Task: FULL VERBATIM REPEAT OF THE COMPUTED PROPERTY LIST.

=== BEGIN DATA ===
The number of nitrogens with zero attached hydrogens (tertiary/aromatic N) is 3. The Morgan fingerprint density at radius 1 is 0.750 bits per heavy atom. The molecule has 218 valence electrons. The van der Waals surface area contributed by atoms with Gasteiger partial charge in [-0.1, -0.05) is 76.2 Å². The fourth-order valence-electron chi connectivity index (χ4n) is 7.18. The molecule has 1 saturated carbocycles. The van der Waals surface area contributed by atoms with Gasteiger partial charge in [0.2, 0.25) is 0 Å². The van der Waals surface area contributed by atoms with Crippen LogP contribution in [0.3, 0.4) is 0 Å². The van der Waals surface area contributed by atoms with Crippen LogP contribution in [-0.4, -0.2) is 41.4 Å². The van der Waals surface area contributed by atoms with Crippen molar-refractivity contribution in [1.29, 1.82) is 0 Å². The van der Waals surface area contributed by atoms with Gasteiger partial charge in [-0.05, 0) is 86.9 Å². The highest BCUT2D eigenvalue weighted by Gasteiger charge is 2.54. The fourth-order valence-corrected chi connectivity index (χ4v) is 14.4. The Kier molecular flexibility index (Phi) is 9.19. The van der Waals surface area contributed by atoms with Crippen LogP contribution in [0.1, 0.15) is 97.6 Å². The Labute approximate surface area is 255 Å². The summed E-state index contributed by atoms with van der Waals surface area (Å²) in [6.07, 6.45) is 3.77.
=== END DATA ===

The number of nitrogens with zero attached hydrogens (tertiary/aromatic N) is 3. The Morgan fingerprint density at radius 1 is 0.750 bits per heavy atom. The molecule has 218 valence electrons. The van der Waals surface area contributed by atoms with Gasteiger partial charge in [-0.1, -0.05) is 76.2 Å². The fourth-order valence-electron chi connectivity index (χ4n) is 7.18. The molecule has 1 saturated carbocycles. The van der Waals surface area contributed by atoms with Gasteiger partial charge in [0.2, 0.25) is 0 Å². The van der Waals surface area contributed by atoms with Crippen LogP contribution in [0.3, 0.4) is 0 Å². The van der Waals surface area contributed by atoms with Crippen LogP contribution in [-0.4, -0.2) is 41.4 Å². The van der Waals surface area contributed by atoms with Crippen molar-refractivity contribution in [1.29, 1.82) is 0 Å². The van der Waals surface area contributed by atoms with Gasteiger partial charge in [-0.05, 0) is 86.9 Å². The highest BCUT2D eigenvalue weighted by Gasteiger charge is 2.54. The fourth-order valence-corrected chi connectivity index (χ4v) is 14.4. The Kier molecular flexibility index (Phi) is 9.19. The van der Waals surface area contributed by atoms with Crippen LogP contribution in [0.1, 0.15) is 97.6 Å². The Labute approximate surface area is 255 Å². The summed E-state index contributed by atoms with van der Waals surface area (Å²) in [6.07, 6.45) is 3.77.